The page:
‘Mistake’ DQ costs Brown shot at win

‘Mistake’ DQ costs Brown shot at win


‘Mistake’ DQ costs Brown shot at win

Sarah Brown’s chance for her first professional victory ended in an apparent case of mistaken identity.

Brown, 18, who was three shots off the lead entering the final round of the Duramed Futures Tour’s The International at Concord, was disqualified July 25 after a rules official determined her wedges to have nonconforming grooves.


In a statement to Golfweek, Ping said Brown’s 54-degree Tour-W wedge conforms to the U.S. Golf Association’s 2010 “conditions of competition.”

“Unfortunately, Sarah Brown was the victim of an inaccurate ruling regarding the conformity of her Ping Tour-W wedge,” Ping chairman & CEO John Solheim said. “The wedge is properly identified as conforming to the 2010 “New Groove Rule.” This has been confirmed by the USGA.

“We’re disappointed that the rules officials at the Futures Tour event took the action they did without properly investigating the situation. We’ve received an apology from the Futures Tour and more importantly, they’ll be apologizing to Sarah for the mistake.”

David Higdon, the LPGA’s chief communications officer said, “We ultimately made a mistake in the disqualification. (Duramed Futures Tour CEO) Zayra Calderon has called Sarah and apologized. We will work over the next couple days to determine where the miscommunication happened, and make sure it never happens again.”

An anonymous person informed a rules official earlier in the round that Brown may be using wedges with nonconforming grooves. The official, whose identity could not be obtained by Golfweek, consulted the U.S. Golf Association’s Web site before determining the wedges were nonconforming. Instead of allowing Brown to complete her round as the matter was further investigated, the official removed her from the golf course.

Brown was using a Ping Tour-W wedge with 54 degrees of loft. Some models of the wedge do not conform with the new grooves rules, but Brown’s wedge conforms because the letters ‘XG’ were stamped on the hosel (‘X’ is the Roman numeral for 10, i.e. 2010, while ‘G’ stands for ‘grooves’).

“There’s nothing that can be done to rectify the situation,” said Sarah Brown’s father, Keith. “It’s not that (the rules official) made a mistake. Everyone makes mistakes. It was the arrogance to say, ‘I’m pulling her off the course.’ I said, ‘Let her finish the round and check with the USGA.’ ”


Brown was 2 over par for the final round when she was disqualified, and 3 under par for the tournament. Former U.S. Girls’ Junior champ Jenny Shin won the tournament with an 11-under 205. With a solid back nine – the easier side at Beaver Meadow Golf Course, according to Keith Brown – Sarah Brown could have collected the best finish of her professional career.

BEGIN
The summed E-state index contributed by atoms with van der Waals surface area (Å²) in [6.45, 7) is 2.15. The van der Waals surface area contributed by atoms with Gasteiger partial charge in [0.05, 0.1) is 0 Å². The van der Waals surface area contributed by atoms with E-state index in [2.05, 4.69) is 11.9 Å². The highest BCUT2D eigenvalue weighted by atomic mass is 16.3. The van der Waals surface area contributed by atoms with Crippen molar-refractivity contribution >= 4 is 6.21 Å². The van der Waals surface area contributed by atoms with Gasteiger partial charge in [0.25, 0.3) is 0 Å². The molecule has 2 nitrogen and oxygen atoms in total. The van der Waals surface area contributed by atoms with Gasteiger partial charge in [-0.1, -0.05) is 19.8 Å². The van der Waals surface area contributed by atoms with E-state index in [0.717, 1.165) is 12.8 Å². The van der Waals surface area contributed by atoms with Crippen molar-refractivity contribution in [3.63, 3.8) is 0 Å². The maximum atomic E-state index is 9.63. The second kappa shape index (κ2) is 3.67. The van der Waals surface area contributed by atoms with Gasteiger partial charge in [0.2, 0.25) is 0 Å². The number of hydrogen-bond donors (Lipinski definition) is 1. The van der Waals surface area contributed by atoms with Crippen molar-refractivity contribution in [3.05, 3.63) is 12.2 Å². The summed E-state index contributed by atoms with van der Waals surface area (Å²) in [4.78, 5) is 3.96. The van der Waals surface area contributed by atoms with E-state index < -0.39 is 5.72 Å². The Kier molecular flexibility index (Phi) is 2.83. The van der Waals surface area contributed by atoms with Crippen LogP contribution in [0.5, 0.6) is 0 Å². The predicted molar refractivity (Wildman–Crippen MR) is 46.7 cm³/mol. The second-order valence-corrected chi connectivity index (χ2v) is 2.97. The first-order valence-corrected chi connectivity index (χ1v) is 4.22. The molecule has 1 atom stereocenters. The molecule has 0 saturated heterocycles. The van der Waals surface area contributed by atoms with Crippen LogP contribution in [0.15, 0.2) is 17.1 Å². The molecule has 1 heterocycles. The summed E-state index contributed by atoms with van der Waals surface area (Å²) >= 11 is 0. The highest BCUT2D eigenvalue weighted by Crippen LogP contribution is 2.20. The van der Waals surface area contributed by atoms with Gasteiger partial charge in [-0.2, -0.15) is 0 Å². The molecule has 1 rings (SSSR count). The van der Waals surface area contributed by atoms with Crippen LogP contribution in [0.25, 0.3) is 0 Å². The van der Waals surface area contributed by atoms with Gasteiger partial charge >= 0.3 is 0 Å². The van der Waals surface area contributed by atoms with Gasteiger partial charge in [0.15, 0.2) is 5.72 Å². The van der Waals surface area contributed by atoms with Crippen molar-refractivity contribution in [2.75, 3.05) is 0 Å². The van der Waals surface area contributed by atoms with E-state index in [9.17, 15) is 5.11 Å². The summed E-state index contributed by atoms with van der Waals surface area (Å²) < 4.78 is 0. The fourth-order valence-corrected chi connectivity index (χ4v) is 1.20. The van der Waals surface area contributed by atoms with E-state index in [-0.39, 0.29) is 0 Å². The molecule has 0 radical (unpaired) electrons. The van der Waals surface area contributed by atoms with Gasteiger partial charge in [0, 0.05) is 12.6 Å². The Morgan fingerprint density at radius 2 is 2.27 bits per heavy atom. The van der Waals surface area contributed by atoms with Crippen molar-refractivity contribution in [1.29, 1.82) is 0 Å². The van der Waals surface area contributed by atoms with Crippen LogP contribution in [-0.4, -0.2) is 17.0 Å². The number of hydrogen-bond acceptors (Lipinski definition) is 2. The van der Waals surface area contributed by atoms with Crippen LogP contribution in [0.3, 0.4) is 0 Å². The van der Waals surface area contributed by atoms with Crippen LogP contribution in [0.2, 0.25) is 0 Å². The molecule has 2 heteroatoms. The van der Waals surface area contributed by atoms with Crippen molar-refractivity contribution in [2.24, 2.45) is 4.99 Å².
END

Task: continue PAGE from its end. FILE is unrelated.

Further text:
Brown, 18, a rookie on the Futures Tour, was an AJGA first-team All-American in 2009. She’d made four of seven cuts before The International, with a best finish of T-21. Brown has earned $2,921 and ranks 106th in earnings.

The new grooves are smaller and have rounded edges; the old grooves are larger, with sharper edges. The new groove specifications were adopted to prevent players from obtaining optimal spin from the rough. According to the USGA, the new grooves do not affect spin from the fairway.

Players in professional events have been mandated to use clubs with the new grooves since Jan. 1, 2010.

This isn’t the first incident surrounding Ping wedges and the new grooves. Erynne Lee, a 17-year-old amateur from Silverdale, Wash., was disqualified from U.S. Women’s Open sectional qualifying because two of her wedges did not conform.

Lee was allowed to complete her round, eventually winning a playoff over Christine Wong, but was disqualified after the round. Wong took Lee’s place at Oakmont. Lee’s non-conforming wedges were Ping Tour-W wedges of 56 and 60 degrees.

Then there was the flap over the Ping Eye 2 wedge earlier this year on the PGA Tour. Ping wedges made before April 1, 1990, are approved for competition because of a 1990 settlement from a Ping lawsuit against the USGA. Phil Mickelson was among the players to use the wedges in competition earlier this year. At the Farmers Insurance Open in late January at Torrey Pines, fellow Tour player Scott McCarron said Mickelson was cheating for using the club.

Ping eventually waived its rights that prevented the Tour from prohibiting the use of Ping Eye 2 irons and wedges that do not meet the 2010 condition of competition from being used at PGA Tour events.


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